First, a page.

By Simon Evans
DONETSK (Reuters) - Midway through the second half of Spain's 2-0 Euro 2012 quarter-final win over France, some of the Donetsk crowd gave their verdict on the game through the universal language of football fans - whistles and boos.
It was not a loud and angry response to a bad foul or a cynical piece of cheating and fittingly there was little passion in the brief protest.
Instead, it was a release of the frustration they felt at having paid to watch two of the continent's most respected soccer-playing nations and been presented with a game that was as soulless as the pre-match music UEFA plays at Euro 2012 arenas.
France's half-hearted, disjointed performance, negative from the outset and utterly lacking in conviction or belief, had a lot to do with the empty feeling many left the Donbass Arena with.
But Spain's approach, with little flair, creativity or emotion, was what had caused the whistles, the fans clearly expecting more entertainment from a team who have dominated international football for the past four years.
Pass after pass going backwards, sideways and occasionally forward, but with little intent to actually pose a threat to the French goal, was the method of Vicente Del Bosque's team and it was enough to set up a semi-final against Portugal on Wednesday.
Spain have now kept 11 clean sheets and conceded only three goals in their last 14 European Championship and World Cup matches and there is simply no debate about the effectiveness of their tactical approach.
But it was disappointing to see a team searching for a unique major tournament treble play with such limited ambition having grabbed the lead in the 19th minute through a good old-fashioned run to the byline, cross and header.
The admirers of the ‘Tiki Taka' game like to talk about the technical quality of the passing and movement, the intelligence and honing it requires but increasingly the possession has become used for a defensive, negative purpose.
For long stretches of the game, Spain were holding on to the ball not to build or create but simply to keep it from their opponents and even, it appeared in the second half, just to use up time.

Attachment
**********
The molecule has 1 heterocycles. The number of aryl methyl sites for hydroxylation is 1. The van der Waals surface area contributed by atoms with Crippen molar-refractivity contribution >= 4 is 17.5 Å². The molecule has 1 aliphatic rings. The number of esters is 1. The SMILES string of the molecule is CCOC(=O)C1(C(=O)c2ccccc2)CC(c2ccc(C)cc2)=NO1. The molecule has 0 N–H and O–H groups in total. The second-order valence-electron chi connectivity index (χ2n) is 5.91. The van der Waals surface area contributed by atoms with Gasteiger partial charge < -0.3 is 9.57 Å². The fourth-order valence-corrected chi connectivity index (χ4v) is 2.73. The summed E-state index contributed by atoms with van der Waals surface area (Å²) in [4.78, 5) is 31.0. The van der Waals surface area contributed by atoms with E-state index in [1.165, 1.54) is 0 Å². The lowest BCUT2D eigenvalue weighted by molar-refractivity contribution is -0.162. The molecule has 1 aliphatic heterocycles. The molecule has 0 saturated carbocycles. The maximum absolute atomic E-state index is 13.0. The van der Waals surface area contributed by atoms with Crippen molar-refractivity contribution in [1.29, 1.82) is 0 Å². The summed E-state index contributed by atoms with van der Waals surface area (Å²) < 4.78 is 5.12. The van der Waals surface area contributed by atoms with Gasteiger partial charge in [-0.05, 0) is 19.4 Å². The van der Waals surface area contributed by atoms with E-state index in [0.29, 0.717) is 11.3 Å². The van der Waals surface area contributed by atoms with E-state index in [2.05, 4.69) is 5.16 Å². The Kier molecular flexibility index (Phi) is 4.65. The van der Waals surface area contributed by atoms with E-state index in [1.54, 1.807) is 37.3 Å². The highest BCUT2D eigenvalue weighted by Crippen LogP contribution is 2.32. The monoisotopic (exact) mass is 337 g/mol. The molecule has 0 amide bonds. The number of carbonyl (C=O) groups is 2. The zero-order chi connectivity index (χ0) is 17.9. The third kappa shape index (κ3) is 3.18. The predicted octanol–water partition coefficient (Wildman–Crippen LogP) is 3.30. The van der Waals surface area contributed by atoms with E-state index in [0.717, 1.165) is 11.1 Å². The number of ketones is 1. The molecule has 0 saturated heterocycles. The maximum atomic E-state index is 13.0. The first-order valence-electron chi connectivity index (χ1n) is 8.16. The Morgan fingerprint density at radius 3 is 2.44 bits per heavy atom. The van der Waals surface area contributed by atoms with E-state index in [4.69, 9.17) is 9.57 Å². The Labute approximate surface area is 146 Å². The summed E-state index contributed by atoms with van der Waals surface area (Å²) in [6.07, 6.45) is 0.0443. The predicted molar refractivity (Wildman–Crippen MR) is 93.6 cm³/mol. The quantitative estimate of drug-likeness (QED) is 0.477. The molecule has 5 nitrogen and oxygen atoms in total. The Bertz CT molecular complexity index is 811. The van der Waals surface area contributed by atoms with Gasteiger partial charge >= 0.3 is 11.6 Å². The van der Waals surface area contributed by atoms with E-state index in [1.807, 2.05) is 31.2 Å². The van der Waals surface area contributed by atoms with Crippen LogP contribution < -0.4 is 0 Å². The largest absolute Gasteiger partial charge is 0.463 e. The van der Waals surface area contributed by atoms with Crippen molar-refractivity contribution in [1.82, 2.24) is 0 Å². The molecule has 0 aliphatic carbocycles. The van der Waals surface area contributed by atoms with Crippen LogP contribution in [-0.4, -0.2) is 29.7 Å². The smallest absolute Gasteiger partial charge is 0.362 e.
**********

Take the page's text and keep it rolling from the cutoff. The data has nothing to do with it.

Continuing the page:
While Barcelona's version of the method involves fast exchanges close to the penalty area with the glorious talent of Argentinean Lionel Messi providing the finishing touch, often in spectacular fashion, Spain are far more negative.
Del Bosque did not pick a centre forward again, a system which connoisseurs of tactics like to describe as playing with a ‘false nine' but which in reality bares little relation to that innovation from the great Hungarian team of the 1950s.
Apart from Cesc Fabregas trying to get into the forward position later in moves and showing his lack of awareness in that role by frequently getting caught off-side, Spain's approach was simply to play with six midfielders in front of four defenders.
Not surprisingly, the result was that when Spain reached the phase in possession where most teams look for an incisive pass to a player in the box, they turned around, went back and started again. Pitifully, the French midfield allowed them to.
It is without doubt a functional style but in the same way that the concrete Soviet-era tower blocks across Poland and Ukraine are, achieving a purpose in an unappealingly pragmatic fashion.
European football has seen effective but emotionally draining tactics before.
Italian teams in the 1960s and 1970s produced a defensive system known as ‘catenacccio' based around cancelling out opponents and almost exclusively relying on the occasional counter-attack for goals.
One internet commenter during Saturday's game certainly felt there was a connection between Spain's approach and the old method of Helenio Herrera at Inter Milan, describing the evolution of Del Bosque's tactics as ‘Tiki-takanaccio'.
It will be fascinating to see whether Portugal, who unlike the French possess a deadly counter-attacking game around exceptional wingers Cristiano Ronaldo and Nani, can use their pace on the break to cut through the Spanish defense.
If Spain get through that challenge, they may well face Germany in the final, a team who have proved it is possible to play accurate, passing football allied with speed, directness and intent.
Curiously, the two strongest teams left in the tournament represent almost exact reverses of their national stereotypes, the passionate, exciting and unpredictable Germans and the supremely organized, efficient and effective Spanish.
If 'Tiki Taka' does triumph again, the neutrals will be hoping it is done with a little more imagination and verve than it took to dispatch the French.
(Editing by Ed Osmond)
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